The Framers took impeachment extremely seriously. But they harbored no illusions that these trials would always begin for the right reasons. Alexander Hamilton warned that “the demon of faction” would “extend his sceptre” over the House of Representatives “at certain seasons.” He warned that “an intemperate or designing majority in the House” might misuse impeachment as a weapon of ordinary politics rather than an emergency tool of last resort.

The Framers knew impeachments might begin with overheated passions and short-term factionalism. But they knew those things could not get the final say. So they placed the ultimate judgment not in the fractious lower chamber, but in the sober and stable Senate.

They wanted impeachment trials to be fair to both sides. They wanted them to be timely, avoiding the “procrastinated determination of the charges.” They wanted us to take a deep breath and decide which outcome would reflect the facts, protect our institutions, and advance the common good.

They called the Senate, quote, “the most fit depositary of this important trust.” Tomorrow, we will know whether that trust was well placed.

The drive to impeach President Trump did not begin with the allegations before us.

Here was reporting in April of 2016: “Donald Trump isn’t even the Republican nominee yet ... [but] ‘Impeachment’ is already on the lips of pundits, newspaper editorials, constitutional scholars, and even a few members of Congress.”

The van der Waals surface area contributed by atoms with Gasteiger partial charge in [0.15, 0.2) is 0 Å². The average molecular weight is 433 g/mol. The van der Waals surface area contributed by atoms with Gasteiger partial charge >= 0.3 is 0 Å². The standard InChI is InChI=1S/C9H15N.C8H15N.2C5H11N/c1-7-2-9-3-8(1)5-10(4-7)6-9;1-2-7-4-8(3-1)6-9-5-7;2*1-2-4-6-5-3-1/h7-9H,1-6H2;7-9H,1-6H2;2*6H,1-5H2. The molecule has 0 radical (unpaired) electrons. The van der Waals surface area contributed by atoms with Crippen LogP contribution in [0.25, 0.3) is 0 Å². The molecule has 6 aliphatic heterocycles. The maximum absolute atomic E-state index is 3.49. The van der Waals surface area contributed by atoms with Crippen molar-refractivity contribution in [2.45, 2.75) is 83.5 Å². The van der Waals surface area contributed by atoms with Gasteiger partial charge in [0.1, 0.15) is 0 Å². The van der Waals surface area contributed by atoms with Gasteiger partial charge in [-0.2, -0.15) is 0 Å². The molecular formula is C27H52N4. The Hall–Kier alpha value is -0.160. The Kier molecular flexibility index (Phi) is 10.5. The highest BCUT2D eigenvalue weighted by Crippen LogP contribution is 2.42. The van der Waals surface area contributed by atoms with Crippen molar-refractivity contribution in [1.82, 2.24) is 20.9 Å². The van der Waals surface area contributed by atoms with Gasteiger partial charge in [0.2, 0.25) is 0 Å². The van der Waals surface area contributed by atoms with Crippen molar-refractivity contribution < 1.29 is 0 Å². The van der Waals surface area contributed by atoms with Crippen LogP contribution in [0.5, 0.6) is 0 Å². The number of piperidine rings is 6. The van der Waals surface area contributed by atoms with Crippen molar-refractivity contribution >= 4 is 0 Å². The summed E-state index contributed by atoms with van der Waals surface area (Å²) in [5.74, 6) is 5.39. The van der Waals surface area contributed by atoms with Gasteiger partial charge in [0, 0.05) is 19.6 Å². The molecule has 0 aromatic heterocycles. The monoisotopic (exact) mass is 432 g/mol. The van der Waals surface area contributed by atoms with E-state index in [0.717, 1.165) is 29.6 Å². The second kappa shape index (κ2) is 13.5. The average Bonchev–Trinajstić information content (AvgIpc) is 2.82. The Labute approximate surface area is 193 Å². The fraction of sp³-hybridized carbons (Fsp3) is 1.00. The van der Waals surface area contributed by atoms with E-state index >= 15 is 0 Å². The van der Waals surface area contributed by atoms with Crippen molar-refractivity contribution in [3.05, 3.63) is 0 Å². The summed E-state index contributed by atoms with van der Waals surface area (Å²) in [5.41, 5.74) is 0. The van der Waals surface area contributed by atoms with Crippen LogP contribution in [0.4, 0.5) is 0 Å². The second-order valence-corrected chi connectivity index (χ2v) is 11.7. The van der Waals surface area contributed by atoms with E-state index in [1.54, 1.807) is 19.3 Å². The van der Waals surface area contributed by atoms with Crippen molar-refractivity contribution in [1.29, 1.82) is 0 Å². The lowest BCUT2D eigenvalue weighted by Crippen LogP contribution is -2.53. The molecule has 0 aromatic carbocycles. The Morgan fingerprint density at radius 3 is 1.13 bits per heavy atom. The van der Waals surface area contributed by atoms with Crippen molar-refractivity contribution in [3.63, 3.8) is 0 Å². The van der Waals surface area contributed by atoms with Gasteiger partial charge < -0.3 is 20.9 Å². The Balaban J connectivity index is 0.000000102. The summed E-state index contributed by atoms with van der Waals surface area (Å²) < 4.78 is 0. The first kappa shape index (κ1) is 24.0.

Here was the Washington Post headline minutes after President Trump’s inauguration: “The campaign to impeach President Trump has begun.”

The articles of impeachment before us were not even the first ones House Democrats introduced. This was go-around number seven. Those previously alleged “High Crimes and Misdemeanors” included things like being impolite to the press and to professional athletes.

It insults the intelligence of the American people to pretend this was a solemn process reluctantly begun because of withheld foreign aid. No, Washington Democrats’ position on this President has been clear for years. ...

Here’s their real position: Washington Democrats think President Donald Trump committed a “High Crime or Misdemeanor” the moment he defeated Secretary Clinton in the 2016 election.

That is the original sin of this presidency: That he won and they lost.

Ever since, the nation has suffered through a grinding campaign against our norms and institutions from the same people who keep shouting that our norms and institutions need defending.